So it's June, but guess what....it's not too late to start a garden easily, cheaply and still get good yields. There are many crops that are perfect for planting right now, beans, beets, carrots, greens..and you can still get seedlings for those longer season crops like peppers and tomatoes. It's not too late. I promise.
One of the excuses I get most often from wannabe gardeners is that they don't want to commit to building a raised bed in a backyard they aren't sure they are going have access to for long. They may have plans to move, or they are under the watch of a temperamental landlord so they just can't see hauling yard after yard of soil just to have their project brought to a screeching halt by unforeseen circumstances. I get it. It's a valid concern.
I have news for those folks. There is low-commitment way to create a garden cheaply and easily. Here are a couple of the ways we've been gardening at Design Plot. The idea is that the garden will constantly be changing...evolving...so we wanted elements that could be modular and made of reclaimed, free materials. These are some of the things we incorporated for the same reasons most people claim they cannot garden in the city.
The Jute/Rice Sack Planter
This is easily my new favorite way to plant vegetables. Double bag two jute sacks (double bagging helps to keep them in tact better as they decompose), roll down to 6-8 inches of depth, fill with potting mix. We sat these on top of pallets to keep them kind of organized and off of the ground where they will rot through faster. Rice sacks are great for a more long term planting solution. Hit up your favorite chinese take out joint for them!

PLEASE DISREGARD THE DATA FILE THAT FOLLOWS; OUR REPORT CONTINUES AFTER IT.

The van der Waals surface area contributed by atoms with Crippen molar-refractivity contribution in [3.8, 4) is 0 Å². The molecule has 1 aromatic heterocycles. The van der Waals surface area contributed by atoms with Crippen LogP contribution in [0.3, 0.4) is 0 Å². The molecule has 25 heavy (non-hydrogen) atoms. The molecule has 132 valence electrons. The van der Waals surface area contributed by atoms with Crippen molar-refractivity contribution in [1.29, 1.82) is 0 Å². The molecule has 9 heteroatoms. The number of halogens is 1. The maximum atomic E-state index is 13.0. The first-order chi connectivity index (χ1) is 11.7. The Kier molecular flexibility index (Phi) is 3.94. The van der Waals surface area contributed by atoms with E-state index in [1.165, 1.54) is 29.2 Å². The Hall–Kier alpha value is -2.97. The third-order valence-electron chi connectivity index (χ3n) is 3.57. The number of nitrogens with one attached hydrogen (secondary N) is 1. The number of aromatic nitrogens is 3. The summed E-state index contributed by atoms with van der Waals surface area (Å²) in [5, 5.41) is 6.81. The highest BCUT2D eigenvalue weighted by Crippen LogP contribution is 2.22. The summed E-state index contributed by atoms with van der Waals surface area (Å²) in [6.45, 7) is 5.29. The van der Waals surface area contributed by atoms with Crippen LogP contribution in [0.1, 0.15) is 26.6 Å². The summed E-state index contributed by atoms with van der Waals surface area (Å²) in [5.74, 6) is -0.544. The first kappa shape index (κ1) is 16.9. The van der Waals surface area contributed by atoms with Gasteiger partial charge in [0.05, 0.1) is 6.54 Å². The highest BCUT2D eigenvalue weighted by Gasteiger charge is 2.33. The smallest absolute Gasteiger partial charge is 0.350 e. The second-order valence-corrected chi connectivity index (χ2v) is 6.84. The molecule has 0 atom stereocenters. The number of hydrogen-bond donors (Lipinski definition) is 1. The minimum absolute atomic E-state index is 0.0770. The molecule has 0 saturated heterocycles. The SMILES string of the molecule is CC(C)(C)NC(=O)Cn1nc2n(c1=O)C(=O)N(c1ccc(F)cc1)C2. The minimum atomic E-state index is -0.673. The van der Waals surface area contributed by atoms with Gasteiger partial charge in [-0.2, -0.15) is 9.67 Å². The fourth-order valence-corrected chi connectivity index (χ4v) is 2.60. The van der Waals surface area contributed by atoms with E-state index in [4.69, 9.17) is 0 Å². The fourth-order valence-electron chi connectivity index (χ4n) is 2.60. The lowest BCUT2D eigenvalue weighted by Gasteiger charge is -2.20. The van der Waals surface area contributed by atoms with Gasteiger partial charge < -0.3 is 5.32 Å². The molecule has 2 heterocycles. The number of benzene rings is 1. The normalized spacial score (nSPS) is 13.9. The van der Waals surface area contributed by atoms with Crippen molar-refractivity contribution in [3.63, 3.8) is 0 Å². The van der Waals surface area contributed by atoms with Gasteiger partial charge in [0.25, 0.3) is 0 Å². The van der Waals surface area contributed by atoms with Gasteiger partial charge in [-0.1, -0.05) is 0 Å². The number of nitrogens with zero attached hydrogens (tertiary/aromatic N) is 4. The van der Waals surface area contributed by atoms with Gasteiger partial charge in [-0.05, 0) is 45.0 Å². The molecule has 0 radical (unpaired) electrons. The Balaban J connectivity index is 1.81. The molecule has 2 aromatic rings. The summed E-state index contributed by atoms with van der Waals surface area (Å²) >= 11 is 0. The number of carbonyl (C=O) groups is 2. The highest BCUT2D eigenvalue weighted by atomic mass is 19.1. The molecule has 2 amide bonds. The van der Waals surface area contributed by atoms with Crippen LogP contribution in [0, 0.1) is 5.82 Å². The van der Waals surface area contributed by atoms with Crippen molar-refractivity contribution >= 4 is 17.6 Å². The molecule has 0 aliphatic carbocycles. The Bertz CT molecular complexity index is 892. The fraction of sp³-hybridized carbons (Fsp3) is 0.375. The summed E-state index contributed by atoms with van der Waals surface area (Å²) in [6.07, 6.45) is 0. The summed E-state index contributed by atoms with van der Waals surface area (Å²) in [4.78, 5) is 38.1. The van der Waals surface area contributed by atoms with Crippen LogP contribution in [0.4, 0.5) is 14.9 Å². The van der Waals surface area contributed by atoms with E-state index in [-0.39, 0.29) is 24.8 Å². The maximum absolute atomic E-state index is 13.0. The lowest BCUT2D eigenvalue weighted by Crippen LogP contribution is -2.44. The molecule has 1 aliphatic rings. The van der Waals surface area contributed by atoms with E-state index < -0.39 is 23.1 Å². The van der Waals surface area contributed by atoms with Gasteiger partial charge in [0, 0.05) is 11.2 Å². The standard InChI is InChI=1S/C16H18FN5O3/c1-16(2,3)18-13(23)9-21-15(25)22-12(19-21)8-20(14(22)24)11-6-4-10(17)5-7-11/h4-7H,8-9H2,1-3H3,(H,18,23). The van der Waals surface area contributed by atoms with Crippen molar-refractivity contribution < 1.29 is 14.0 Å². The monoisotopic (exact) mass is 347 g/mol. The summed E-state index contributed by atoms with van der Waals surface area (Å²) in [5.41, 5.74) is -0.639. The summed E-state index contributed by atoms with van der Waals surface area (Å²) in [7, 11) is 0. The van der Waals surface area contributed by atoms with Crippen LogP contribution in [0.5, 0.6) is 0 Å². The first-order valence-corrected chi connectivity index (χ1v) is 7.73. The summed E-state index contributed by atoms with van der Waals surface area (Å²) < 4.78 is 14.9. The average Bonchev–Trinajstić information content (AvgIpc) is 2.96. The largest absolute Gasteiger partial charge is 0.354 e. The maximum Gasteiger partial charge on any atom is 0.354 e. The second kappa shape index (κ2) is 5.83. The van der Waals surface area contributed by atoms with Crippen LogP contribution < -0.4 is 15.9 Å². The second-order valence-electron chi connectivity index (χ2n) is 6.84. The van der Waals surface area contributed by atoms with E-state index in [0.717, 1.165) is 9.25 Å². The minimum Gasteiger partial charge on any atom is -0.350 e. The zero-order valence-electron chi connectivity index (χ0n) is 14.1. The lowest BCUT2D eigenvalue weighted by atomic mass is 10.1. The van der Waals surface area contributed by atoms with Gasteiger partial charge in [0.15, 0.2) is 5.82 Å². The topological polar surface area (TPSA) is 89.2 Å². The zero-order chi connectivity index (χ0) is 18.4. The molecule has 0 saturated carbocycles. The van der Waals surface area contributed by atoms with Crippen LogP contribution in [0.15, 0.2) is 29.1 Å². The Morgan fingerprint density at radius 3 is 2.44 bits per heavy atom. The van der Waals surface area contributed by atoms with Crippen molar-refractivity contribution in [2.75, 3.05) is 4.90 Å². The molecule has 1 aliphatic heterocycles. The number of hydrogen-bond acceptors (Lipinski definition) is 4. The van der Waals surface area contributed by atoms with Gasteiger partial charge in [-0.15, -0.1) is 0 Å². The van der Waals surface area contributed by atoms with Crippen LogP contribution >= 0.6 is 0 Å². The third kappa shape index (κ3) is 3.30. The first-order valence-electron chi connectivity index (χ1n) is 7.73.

Because these planters are porous, you don't get root bound crops like you would in plastic containers.
The Pallet Salad Bar
It's important for this sort of garden that you get untreated pallets so that you avoid chemical leaching that could end up in your greens.
Just bust out some of the planks of wood and nail them to the open ends, cut landscaping fabric to size and staple to the underside of the pallet. Lie in place, fill with potting soil and plant with lettuce, mustards, arugula and spinach! Densely planted crops fare better since the soil can dry out pretty quickly.
The Tire Tomatoes
People like to talk a lot of trash about using tires, and I get it. You don't really want to be eating a bunch of salads grown in decomposing industrial rubber that has god-knows-what looming in it's pores.
But guess what. I live in Greenpoint, home of the 2nd largest underground oil spill in US history, people eat crappy food out of BPA laden cans and plastic bottles so I'm going to pick my battles and say that fruiting plants like peppers, tomatoes, eggplants and ornamentals can totally get planted in some tires with little fear of toxicity. Just avoid the greens. If you disagree, that's fine...but these things are abundant, free and would otherwise end up in a landfill. I'll take it!